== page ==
Gert Jan Bestebreurtje Rare Books has issued List 50: Travel. This is a collection of mainly 18th and 19th century travels, or material related to journeys. We will describe some of it as “related,” as there are many items pertaining to slavery, or the Dutch East India Company, not specifically about the journeys themselves, but it took long journeys in slave ships for slavery to exist, and even longer trips for residents of the Netherlands to make it to the East India Company's colonies in far off Indian and Pacific Ocean lands. Here are some of the travel items now being offered.
Item 31 is the first really thorough look at the United States after the Revolution. Voyage dans l'Amerique Septentrionale, dans les Annees 1780, 1781 et 1782 was the work of the Marquis de Chastellux. Chastellux served as a major-general under Rochambeau, assisting the Americans during their Revolution. After the war, he toured around America, from Virginia to Pennsylvania and New England. According to the commentators, nothing escaped his eye. Chastellux wrote about practically every detail he saw, “even the most trifling incidents that bad roads, inconvenient inns and distracted times usually afford” (from an early Maggs catalogue). The book also provides information about more important issues, such as the economy, social conditions, and the character of the people. He also provides commentary on events during the Revolution, and later, on a visit to Monticello to meet with Jefferson. Offered is the first complete edition (there had been a shorter, privately printed edition prior) published in 1786. Priced at €795 (euros, or around $1,068).
Item 174 is the French language account of an Englishman's visit to a part of Russia that became part of America during his travels. Sounds appropriate for a Dutch bookseller's catalogue! Frederick Whymper was an odd combination of artist and explorer. In 1865, he traveled with the Western Union Telegraph Expedition to Russian Alaska. As to why Western Union was exploring Alaska, that's a strange story. An attempt had earlier been made to lay a cable from America to Europe under the Atlantic Ocean, but that cable quickly failed. So, Western Union got the bright idea of running a cable from San Francisco, up through Oregon and Washington, British Columbia, Russian Alaska, under the Bering Sea, across Siberia, and on to Moscow, where it could hook up with existing cables running east to Europe. It was hoped that this long route, because it had much less of a distance under water, would hold up better than the Atlantic route. However, after much surveying and some initial construction, it was abandoned after a successfully working cable was run under the Atlantic. While the Overland Telegraph was a dismal economic failure, it did provide much information about Alaska, and may have played a role in America's decision to purchase the land from Alaska in 1867. Whymper writes about his travels in Alaska, where he was still present to witness the raising of the American flag over the land. The French edition of his “Travels and Adventures in Alaska,” titled Voyages et Aventures dans l'Alaska, was published in 1871. €225 (US $302).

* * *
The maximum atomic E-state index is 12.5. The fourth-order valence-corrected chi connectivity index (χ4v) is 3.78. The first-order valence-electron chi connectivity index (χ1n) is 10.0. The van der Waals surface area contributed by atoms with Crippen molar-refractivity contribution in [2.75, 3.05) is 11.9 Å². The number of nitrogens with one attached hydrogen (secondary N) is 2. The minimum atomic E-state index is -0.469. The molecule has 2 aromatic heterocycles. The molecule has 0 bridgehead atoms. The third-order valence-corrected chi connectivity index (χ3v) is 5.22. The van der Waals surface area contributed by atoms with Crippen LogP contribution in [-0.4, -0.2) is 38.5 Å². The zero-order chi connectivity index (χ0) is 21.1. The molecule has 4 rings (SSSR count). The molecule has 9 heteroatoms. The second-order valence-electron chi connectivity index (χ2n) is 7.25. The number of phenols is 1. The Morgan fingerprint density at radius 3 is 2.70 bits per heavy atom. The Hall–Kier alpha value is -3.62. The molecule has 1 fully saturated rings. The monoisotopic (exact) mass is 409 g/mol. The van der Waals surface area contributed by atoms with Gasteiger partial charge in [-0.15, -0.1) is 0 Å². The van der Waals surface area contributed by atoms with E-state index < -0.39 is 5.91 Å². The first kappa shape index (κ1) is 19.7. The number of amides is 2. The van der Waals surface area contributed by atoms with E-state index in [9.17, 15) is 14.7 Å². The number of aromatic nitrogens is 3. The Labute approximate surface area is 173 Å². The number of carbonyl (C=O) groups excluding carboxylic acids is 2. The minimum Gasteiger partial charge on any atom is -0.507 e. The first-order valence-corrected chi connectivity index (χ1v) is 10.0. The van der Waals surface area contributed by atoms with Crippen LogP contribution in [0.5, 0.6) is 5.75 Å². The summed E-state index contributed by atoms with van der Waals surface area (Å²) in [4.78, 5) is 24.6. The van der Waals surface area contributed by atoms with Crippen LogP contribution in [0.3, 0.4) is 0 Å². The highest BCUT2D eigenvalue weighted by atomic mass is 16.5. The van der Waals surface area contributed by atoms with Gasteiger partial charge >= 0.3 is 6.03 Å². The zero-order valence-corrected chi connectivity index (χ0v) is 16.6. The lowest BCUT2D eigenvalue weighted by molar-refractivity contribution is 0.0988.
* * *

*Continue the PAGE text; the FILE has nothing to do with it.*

Item 49 is a book about a most interesting American character - Walter Murray Gibson. He was likely born in the South, though he at times claimed he was born in England. Described in a 2006 article in the Honolulu Advertiser (a newspaper he once owned) as both “a silver tongued 19th-century adventurer,” and a “scoundrel of historic note,” he makes his first appearance on the public stage as a captain of a ship running guns in the Caribbean. He next set off for the Dutch East Indies, landing on Sumatra. He made his way inland, and being the “silver tongued” scoundrel he was, became friendly with various princes and nobility of the island. The Dutch were not amused. They saw him as a disruptive force and promptly threw him in prison. He was there for 15 months before managing his escape. Back in the U.S., he published this book in 1855, The Prison of Weltevreden; and a Glance at the East Indian Archipelego. It recounts the various unpleasantries he experienced at the hands of the Dutch. Gibson would go on to have an even more interesting career in the years after this book. He went to Utah, converted to Mormonism, and headed off to Hawaii as a missionary. However, within a few years, he was excommunicated by the Mormons. Seems he was using church funds to amass personal power, among other things. It did not slow down Gibson, who used his remarkable personal skills to get in the good graces of various important people, securing funding to buy the Advertiser, and then inserting himself as a voice for natives of Hawaii versus recent arrivals. In particular, he garnered the support of the King, who named him Prime Minister, and to other important offices. However, he schemed to grow Hawaii into an empire of Pacific Islands, and when this plan fell apart, he fled Hawaii for his life. A year later, in 1888, he died in San Francisco. €275 (US $370).